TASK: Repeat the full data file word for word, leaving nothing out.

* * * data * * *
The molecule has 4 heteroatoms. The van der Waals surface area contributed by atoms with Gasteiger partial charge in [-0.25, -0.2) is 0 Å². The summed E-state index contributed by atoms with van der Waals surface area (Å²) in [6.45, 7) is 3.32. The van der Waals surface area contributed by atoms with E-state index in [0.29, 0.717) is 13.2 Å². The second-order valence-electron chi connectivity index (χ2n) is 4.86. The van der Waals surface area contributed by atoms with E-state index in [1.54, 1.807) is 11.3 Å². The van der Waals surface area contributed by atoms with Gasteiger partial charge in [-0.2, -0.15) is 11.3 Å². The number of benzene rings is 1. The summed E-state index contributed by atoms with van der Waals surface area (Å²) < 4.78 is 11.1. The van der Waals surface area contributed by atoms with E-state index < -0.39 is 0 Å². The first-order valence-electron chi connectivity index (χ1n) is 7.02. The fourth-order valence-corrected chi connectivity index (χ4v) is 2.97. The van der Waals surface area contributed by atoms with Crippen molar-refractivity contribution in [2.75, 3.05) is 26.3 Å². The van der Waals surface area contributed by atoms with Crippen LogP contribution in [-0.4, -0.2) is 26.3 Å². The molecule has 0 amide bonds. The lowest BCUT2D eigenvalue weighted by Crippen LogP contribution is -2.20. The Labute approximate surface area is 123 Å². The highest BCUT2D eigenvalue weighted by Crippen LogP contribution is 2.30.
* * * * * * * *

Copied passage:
The molecule has 4 heteroatoms. The van der Waals surface area contributed by atoms with Gasteiger partial charge in [-0.25, -0.2) is 0 Å². The summed E-state index contributed by atoms with van der Waals surface area (Å²) in [6.45, 7) is 3.32. The van der Waals surface area contributed by atoms with E-state index in [0.29, 0.717) is 13.2 Å². The second-order valence-electron chi connectivity index (χ2n) is 4.86. The van der Waals surface area contributed by atoms with E-state index in [1.54, 1.807) is 11.3 Å². The van der Waals surface area contributed by atoms with Gasteiger partial charge in [-0.2, -0.15) is 11.3 Å². The number of benzene rings is 1. The summed E-state index contributed by atoms with van der Waals surface area (Å²) < 4.78 is 11.1. The van der Waals surface area contributed by atoms with E-state index < -0.39 is 0 Å². The first-order valence-electron chi connectivity index (χ1n) is 7.02. The fourth-order valence-corrected chi connectivity index (χ4v) is 2.97. The van der Waals surface area contributed by atoms with Crippen molar-refractivity contribution in [2.75, 3.05) is 26.3 Å². The van der Waals surface area contributed by atoms with Crippen LogP contribution in [-0.4, -0.2) is 26.3 Å². The molecule has 0 amide bonds. The lowest BCUT2D eigenvalue weighted by Crippen LogP contribution is -2.20. The Labute approximate surface area is 123 Å². The highest BCUT2D eigenvalue weighted by Crippen LogP contribution is 2.30.